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Last Updated: 11/04/2003Where do ideas come from? An Intellectual History of the United Nations
Dr. Louis Emmerij
As lifelong participants and observers of multilateral development work and diplomacy, it struck Dr.Emmerij and his collaborators for some time that the UN story deserves to be better documented if it is to be better understood and appreciated. This article examines the importance of the history of ideas in relation to the United Nations, its formation and its major contribution to world peace and well-being.
AN INTELLECTUAL HISTORY OF THE UNITED NATIONS
It may come as a surprise to many to learn that there is no comprehensive history of the United Nations family of Organizations, institutional or intellectual. True, several specialized agencies have written or are in the process of writing their institutional history and this is indeed what all organizations must do. We[ii], therefore, decided to undertake the task of writing an intellectual history, that is a history of the ideas launched or nurtured by the United Nations. As lifelong participants and observers of multilateral development work and diplomacy, it struck us for some time that the UN story deserves to be better documented if it is to be better understood and appreciated. The Bretton Wood institutions in this respect are far ahead. The World Bank published two massive histories – one on the occasion of its twenty-fifth and the other (two volumes and more than 2000 pages) of its fiftieth anniversary.[iii] The International Monetary Fund (IMF) has an in-house historian who ensures the capture of its place in history with regular publications.[iv]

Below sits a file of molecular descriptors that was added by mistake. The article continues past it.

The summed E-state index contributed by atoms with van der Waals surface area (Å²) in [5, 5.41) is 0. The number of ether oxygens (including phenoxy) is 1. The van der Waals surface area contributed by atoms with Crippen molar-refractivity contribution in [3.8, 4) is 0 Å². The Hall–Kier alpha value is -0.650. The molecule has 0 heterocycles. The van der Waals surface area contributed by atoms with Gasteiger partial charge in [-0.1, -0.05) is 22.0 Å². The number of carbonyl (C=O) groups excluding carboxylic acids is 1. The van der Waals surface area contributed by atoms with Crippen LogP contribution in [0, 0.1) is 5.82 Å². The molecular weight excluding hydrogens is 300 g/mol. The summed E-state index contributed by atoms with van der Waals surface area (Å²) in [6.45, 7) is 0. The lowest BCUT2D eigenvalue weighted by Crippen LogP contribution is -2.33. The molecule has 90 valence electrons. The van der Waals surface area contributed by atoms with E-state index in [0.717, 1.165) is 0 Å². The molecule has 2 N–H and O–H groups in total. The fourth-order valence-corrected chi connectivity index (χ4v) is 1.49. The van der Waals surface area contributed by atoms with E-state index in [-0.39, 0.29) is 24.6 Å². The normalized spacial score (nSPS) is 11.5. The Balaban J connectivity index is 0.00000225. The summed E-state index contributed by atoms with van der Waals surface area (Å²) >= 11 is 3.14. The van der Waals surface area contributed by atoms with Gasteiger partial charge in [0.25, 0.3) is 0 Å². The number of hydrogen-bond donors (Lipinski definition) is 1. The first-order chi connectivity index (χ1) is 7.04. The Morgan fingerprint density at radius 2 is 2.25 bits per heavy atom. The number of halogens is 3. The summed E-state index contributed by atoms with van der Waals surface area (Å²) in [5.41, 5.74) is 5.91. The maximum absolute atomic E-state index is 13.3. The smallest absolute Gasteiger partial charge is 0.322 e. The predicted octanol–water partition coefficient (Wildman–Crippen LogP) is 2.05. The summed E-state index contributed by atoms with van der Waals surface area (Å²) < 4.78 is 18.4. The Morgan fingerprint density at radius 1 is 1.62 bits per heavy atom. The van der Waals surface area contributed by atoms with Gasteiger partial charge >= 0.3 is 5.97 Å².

Most observers think primarily about the political and security institutions and individuals when mention is made of the UN. Nobel Peace Prizes awarded to the UN for these activities come to mind, including Ralph Bunche, Dag Hammarskjold, the office of the UN High Commissioner for Refugees, UN Peacekeepers, and recently Kofi Annan and the United Nations Organization.
But the UN economic and social institutions have quietly been making an impact, often with more success than in the political and peacekeeping arenas. Indeed, two development agencies – the International Labor Organization (ILO) and the United Nations Children’s Fund (UNICEF), have also been recognized with Nobel Peace Prizes. More importantly from the point of view of this intellectual history, nine Nobel Prize laureates in economics (Jan Tinbergen, Gunnar Myrdal, Wassily Leontief, James E. Meade, Arthur W. Lewis, Richard Stone, Lawrence Klein, Theodore W. Schultz., and Amartya Sen) have spent a substantial part of their professional lives working as UN staff members and consultants contributing to the UN ideas and activities.
The United Nations Intellectual History Project (UNIHP) is an independent activity located at The Graduate Center of the City University of New York. It also has an Office in Geneva headed by Yves Berthelot, the former Executive Secretary of the UN Economic Commission for Europe. It has, however, the full support of the UN Secretary General, Kofi Annan. The Project is supported financially by several Foundations and Governments.
UNIHP concentrates on the economic and social arena. However, recently Secretary General Kofi Annan asked us to extend the coverage to include also the peace and security activities of the UN. We would thus cover the entire waterfront of UN activities. We are actively considering this proposal, but its implementation depends of course of on attracting additional finance.